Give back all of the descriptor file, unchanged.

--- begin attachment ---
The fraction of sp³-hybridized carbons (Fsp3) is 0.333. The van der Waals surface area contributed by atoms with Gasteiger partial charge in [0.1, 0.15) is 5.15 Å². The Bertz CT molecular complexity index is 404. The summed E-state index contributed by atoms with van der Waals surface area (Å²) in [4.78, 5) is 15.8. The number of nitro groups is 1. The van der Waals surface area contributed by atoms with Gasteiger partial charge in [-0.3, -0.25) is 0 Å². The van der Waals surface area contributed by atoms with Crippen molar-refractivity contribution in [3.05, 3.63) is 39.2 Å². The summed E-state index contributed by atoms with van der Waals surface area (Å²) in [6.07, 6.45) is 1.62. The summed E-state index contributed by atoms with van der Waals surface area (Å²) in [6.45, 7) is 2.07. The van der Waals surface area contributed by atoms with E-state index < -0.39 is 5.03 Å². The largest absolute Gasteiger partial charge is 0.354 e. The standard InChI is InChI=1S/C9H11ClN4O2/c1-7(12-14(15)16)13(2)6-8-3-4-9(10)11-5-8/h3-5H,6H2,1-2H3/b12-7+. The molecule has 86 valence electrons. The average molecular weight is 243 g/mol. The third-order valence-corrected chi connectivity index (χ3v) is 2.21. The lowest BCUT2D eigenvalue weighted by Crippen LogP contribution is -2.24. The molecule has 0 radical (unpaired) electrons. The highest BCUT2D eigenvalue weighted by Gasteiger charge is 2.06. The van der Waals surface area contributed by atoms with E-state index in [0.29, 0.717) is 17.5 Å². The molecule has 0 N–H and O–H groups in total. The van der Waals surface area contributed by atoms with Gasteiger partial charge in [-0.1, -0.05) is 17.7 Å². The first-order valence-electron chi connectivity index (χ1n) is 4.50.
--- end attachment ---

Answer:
The fraction of sp³-hybridized carbons (Fsp3) is 0.333. The van der Waals surface area contributed by atoms with Gasteiger partial charge in [0.1, 0.15) is 5.15 Å². The Bertz CT molecular complexity index is 404. The summed E-state index contributed by atoms with van der Waals surface area (Å²) in [4.78, 5) is 15.8. The number of nitro groups is 1. The van der Waals surface area contributed by atoms with Gasteiger partial charge in [-0.3, -0.25) is 0 Å². The van der Waals surface area contributed by atoms with Crippen molar-refractivity contribution in [3.05, 3.63) is 39.2 Å². The summed E-state index contributed by atoms with van der Waals surface area (Å²) in [6.07, 6.45) is 1.62. The summed E-state index contributed by atoms with van der Waals surface area (Å²) in [6.45, 7) is 2.07. The van der Waals surface area contributed by atoms with E-state index < -0.39 is 5.03 Å². The largest absolute Gasteiger partial charge is 0.354 e. The standard InChI is InChI=1S/C9H11ClN4O2/c1-7(12-14(15)16)13(2)6-8-3-4-9(10)11-5-8/h3-5H,6H2,1-2H3/b12-7+. The molecule has 86 valence electrons. The average molecular weight is 243 g/mol. The third-order valence-corrected chi connectivity index (χ3v) is 2.21. The lowest BCUT2D eigenvalue weighted by Crippen LogP contribution is -2.24. The molecule has 0 radical (unpaired) electrons. The highest BCUT2D eigenvalue weighted by Gasteiger charge is 2.06. The van der Waals surface area contributed by atoms with E-state index in [0.29, 0.717) is 17.5 Å². The molecule has 0 N–H and O–H groups in total. The van der Waals surface area contributed by atoms with Gasteiger partial charge in [-0.1, -0.05) is 17.7 Å². The first-order valence-electron chi connectivity index (χ1n) is 4.50.